Is it ok to have a favourite client? Of course it is.

There are some people you naturally love working with.  They appreciate you.  They pay on time.  They even pay more.
And then there are the clients that you loathe.  You cringe when they call.  If you see them in the mall, you bury your face and hide in some clothes.

What if we told you that you could have more of your favourite clients and eliminate the ones you don’t like?  Does it sound too good to be true?

It’s not.

There’s a way to set up your business so you can enjoy a steady stream of clients that you really love working with.

First, while different companies' marketing strategies are completely different, the best practices for developing those strategies remain consistent.

Second, without facilitation, all three would have finished their planning process ignoring the same three best practices, all claiming that the practices "make sense but don't apply to us because we're different."

What were the best practices that were all rejected by the companies?  Is it possible that your company is ignoring them as well? Because of a lack of understanding or improper application, someone, somewhere has incorrectly concluded that a marketing best practice is not a best practice for you?

Let's take a closer look at how small businesses tend to break certain marketing golden rules in their haste to finish the marketing plan.

1. Start With Who

If you try to reach everyone, you’re at risk of reaching nobody.

Your business can have several targets, but the messaging should be different for each because the needs of each will be different.
Getting this foundation step is critical.  If you fail to get specific about your ideal customer at first, you will pay for it for the duration of your business.  Everything will become more complicated.

Here are four consequences of being what Zig Ziglar used to call a “wandering generality”:

  1. Your marketing will be diluted because you won’t be able to speak directly to an avatar
  2. Your sales strategy will suffer because you won’t know who or where to target your efforts.

  3. You processes will suffer because you won’t be able to automate your steps since you’re reinventing the wheel so often.
  4. You will feel spread thin like jam over too much toast.  You’ll be spread out as a company that tries to do everything but isn’t great at anything.

Let’s make sure none of those things happen.  So let me ask: Who would you say is your Who?

Here are some questions that will get you started on identifying and getting clarity on your Who:

  • Who are your favorite people to help?

  • What’s the coolest outcome you’ve achieved for someone?
  • Who are your best success stories?

  • Who do you like working with?
Who gives you the most money to do it?

2. Create A Plan To Reach Your Favourite Kind Of Clients

An aligned marketing plan outlines the company's objectives and the tactics that will be used to achieve those objectives.  It establishes who is responsible for what task and how success will be measured.  If the expected results do not materialize, a good plan will include backup plans.

Many businesses begin with specific objectives in mind, only to become distracted by the latest and greatest tools.  Their strategies become disjointed from their objectives.  They talk about buying the latest relationship management software upgrade or logo redesign as their fixation on the need for "new" marketing tools grows, without considering whether those actions are aligned with the goals they set up in the first place.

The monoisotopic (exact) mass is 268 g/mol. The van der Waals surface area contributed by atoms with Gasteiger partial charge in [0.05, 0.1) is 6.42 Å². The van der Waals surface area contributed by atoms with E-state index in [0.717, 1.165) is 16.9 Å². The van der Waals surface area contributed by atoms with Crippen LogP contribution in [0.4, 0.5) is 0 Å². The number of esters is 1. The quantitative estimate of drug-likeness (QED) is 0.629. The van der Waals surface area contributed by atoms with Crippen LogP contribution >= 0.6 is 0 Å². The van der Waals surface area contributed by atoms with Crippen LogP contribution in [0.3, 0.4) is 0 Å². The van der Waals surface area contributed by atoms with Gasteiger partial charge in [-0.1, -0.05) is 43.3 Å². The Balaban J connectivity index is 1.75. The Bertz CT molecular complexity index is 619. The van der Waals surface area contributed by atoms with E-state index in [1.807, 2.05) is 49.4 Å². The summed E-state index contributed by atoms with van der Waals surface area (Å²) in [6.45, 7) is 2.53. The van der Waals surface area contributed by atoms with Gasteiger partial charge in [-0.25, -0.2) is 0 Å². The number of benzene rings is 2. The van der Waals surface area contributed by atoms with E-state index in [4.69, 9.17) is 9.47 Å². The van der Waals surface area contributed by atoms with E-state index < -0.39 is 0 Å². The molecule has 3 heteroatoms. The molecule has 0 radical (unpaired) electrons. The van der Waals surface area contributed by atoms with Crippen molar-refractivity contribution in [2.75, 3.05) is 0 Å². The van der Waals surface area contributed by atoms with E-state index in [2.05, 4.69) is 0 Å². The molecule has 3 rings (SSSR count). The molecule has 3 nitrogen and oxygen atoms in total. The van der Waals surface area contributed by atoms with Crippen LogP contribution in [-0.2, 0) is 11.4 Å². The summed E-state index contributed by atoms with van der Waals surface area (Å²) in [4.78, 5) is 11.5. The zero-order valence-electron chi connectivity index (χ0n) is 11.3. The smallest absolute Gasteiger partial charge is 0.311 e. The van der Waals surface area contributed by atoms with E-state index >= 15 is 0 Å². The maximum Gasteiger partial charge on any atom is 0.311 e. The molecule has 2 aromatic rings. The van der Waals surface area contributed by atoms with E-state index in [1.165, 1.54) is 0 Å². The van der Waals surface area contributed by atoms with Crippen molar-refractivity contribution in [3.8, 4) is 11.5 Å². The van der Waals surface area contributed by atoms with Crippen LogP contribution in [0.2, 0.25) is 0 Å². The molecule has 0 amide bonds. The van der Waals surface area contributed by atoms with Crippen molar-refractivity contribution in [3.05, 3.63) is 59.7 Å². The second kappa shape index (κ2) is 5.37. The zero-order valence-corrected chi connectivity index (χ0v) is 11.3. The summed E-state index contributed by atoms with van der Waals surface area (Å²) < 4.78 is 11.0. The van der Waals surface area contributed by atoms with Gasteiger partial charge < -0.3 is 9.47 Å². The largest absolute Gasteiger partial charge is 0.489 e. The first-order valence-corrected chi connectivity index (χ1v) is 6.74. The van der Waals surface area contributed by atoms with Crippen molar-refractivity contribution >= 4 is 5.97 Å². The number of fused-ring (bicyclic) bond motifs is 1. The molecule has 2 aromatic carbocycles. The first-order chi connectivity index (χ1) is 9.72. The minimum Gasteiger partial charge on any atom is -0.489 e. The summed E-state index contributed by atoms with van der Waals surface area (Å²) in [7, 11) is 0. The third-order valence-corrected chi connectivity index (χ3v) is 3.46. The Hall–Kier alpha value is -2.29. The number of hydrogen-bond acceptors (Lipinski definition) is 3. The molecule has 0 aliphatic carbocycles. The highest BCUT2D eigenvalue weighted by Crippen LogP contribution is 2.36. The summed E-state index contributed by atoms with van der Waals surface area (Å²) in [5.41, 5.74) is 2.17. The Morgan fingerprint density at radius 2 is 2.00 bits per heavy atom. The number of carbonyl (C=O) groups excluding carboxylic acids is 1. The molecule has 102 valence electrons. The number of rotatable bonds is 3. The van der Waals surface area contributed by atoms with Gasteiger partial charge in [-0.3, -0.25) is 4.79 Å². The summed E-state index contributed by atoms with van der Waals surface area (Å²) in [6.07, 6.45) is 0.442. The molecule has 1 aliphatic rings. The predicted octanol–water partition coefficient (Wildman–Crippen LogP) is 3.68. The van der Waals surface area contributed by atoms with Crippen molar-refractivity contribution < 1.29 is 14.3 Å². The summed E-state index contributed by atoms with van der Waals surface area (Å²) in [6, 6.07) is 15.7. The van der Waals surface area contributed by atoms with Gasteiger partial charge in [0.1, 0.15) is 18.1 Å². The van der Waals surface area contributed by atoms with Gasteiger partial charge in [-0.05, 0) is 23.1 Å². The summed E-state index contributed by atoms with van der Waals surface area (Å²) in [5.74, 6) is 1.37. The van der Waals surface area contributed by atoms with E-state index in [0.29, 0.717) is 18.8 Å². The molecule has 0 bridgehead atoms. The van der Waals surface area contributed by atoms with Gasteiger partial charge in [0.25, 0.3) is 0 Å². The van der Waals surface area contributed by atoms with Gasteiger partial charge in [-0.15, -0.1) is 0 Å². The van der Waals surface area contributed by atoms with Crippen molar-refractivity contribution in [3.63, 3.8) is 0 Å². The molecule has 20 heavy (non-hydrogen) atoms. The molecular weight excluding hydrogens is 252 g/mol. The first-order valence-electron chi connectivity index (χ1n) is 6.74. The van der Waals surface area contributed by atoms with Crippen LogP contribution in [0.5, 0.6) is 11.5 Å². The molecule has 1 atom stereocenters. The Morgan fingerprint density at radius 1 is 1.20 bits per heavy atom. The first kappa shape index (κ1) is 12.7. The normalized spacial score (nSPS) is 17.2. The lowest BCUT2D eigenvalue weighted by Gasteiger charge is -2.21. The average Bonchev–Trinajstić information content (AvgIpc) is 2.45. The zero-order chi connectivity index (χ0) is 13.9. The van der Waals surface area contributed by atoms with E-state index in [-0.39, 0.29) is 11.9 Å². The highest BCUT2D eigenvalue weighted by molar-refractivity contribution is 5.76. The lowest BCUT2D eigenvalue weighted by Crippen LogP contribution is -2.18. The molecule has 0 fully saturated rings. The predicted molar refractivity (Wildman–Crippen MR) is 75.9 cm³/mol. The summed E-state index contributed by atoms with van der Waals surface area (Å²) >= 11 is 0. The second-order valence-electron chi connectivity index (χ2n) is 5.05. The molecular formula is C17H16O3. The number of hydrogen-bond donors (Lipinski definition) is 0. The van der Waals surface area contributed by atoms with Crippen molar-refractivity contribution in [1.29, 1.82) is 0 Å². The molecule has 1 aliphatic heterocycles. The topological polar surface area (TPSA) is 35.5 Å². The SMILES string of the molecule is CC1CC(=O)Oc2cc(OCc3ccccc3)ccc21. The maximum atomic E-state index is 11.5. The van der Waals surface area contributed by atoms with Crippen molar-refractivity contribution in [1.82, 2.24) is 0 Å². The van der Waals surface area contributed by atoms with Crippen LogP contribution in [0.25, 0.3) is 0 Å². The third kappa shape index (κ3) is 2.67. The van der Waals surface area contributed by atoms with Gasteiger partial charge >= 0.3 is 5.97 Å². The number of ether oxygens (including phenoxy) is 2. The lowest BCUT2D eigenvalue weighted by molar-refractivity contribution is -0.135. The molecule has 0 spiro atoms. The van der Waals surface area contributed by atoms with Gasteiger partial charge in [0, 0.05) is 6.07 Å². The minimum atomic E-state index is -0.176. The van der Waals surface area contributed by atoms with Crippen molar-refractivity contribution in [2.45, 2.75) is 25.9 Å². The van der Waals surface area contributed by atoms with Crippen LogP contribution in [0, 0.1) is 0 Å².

What marketing objectives do you have in mind?  How many potential customers are you attempting to entice?  Is the brochure aimed at new customers who haven't heard of you before, or at existing customers who aren't aware of a new service?  Who is the target audience for your website, and how can it best serve them?

Who is in charge of marketing in your company, and are they properly trained?  How will you know if your efforts were fruitful... The list of inquiries is extensive.

The more specific the marketing objectives are, the more specific the strategies can be, right down to the processes and procedures that will achieve those objectives.

3. Track Your Progress

Why do so many mid-sized businesses believe that marketing efforts are impossible to track?
Part of the problem is that people don't set goals in the first place, so they can't reverse engineer the measurement.  Or perhaps they were told it couldn't be measured and decided to believe it so they wouldn't have to. Or they know they should, but they don't know how and haven't made finding a solution a top priority.

Measuring marketing efforts is possible and recommended. Get assistance if you can't figure out how to measure it.  Why spend money on marketing if you can't see a clear result?

What gets measured gets managed, and without measurement, it's impossible to know what marketing resources should be allocated and whether they've outperformed expectations, fallen short, or are somewhere in the middle.  A company that is unable to measure its performance is doomed to repeat its mistakes and fall further behind its competitors.  Your company, on the other hand, will not make the same error. Because you now know better, you will perform better.

What Are The Next Steps?

Knowing what to do is one part of the equation. Getting people to do it is the other.  Changing the attitudes, beliefs, and actions of the employees in your organization is no easy task but it is a task worth the investment.